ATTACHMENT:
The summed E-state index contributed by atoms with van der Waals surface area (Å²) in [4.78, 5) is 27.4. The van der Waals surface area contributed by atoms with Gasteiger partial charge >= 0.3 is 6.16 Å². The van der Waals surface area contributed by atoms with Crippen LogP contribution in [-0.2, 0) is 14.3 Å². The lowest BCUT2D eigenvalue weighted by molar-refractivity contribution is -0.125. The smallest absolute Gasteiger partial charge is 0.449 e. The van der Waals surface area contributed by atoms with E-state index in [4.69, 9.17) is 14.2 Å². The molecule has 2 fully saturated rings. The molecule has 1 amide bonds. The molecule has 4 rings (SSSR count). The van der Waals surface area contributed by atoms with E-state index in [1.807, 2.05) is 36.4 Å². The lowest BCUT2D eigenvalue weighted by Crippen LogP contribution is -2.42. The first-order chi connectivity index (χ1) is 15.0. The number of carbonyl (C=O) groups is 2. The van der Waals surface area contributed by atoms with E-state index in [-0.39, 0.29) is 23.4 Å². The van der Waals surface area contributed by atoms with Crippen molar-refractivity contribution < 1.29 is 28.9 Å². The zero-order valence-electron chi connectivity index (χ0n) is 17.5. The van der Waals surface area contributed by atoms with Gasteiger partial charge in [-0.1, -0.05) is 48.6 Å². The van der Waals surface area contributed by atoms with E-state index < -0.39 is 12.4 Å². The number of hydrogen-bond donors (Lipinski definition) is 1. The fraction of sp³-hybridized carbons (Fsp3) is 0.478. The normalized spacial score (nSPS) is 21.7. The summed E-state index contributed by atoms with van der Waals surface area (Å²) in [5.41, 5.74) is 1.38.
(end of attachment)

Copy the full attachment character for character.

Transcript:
The summed E-state index contributed by atoms with van der Waals surface area (Å²) in [4.78, 5) is 27.4. The van der Waals surface area contributed by atoms with Gasteiger partial charge >= 0.3 is 6.16 Å². The van der Waals surface area contributed by atoms with Crippen LogP contribution in [-0.2, 0) is 14.3 Å². The lowest BCUT2D eigenvalue weighted by molar-refractivity contribution is -0.125. The smallest absolute Gasteiger partial charge is 0.449 e. The van der Waals surface area contributed by atoms with E-state index in [4.69, 9.17) is 14.2 Å². The molecule has 2 fully saturated rings. The molecule has 1 amide bonds. The molecule has 4 rings (SSSR count). The van der Waals surface area contributed by atoms with E-state index in [1.807, 2.05) is 36.4 Å². The lowest BCUT2D eigenvalue weighted by Crippen LogP contribution is -2.42. The first-order chi connectivity index (χ1) is 15.0. The number of carbonyl (C=O) groups is 2. The van der Waals surface area contributed by atoms with E-state index in [-0.39, 0.29) is 23.4 Å². The van der Waals surface area contributed by atoms with Crippen molar-refractivity contribution < 1.29 is 28.9 Å². The zero-order valence-electron chi connectivity index (χ0n) is 17.5. The van der Waals surface area contributed by atoms with Gasteiger partial charge in [-0.1, -0.05) is 48.6 Å². The van der Waals surface area contributed by atoms with E-state index < -0.39 is 12.4 Å². The number of hydrogen-bond donors (Lipinski definition) is 1. The fraction of sp³-hybridized carbons (Fsp3) is 0.478. The normalized spacial score (nSPS) is 21.7. The summed E-state index contributed by atoms with van der Waals surface area (Å²) in [5.41, 5.74) is 1.38.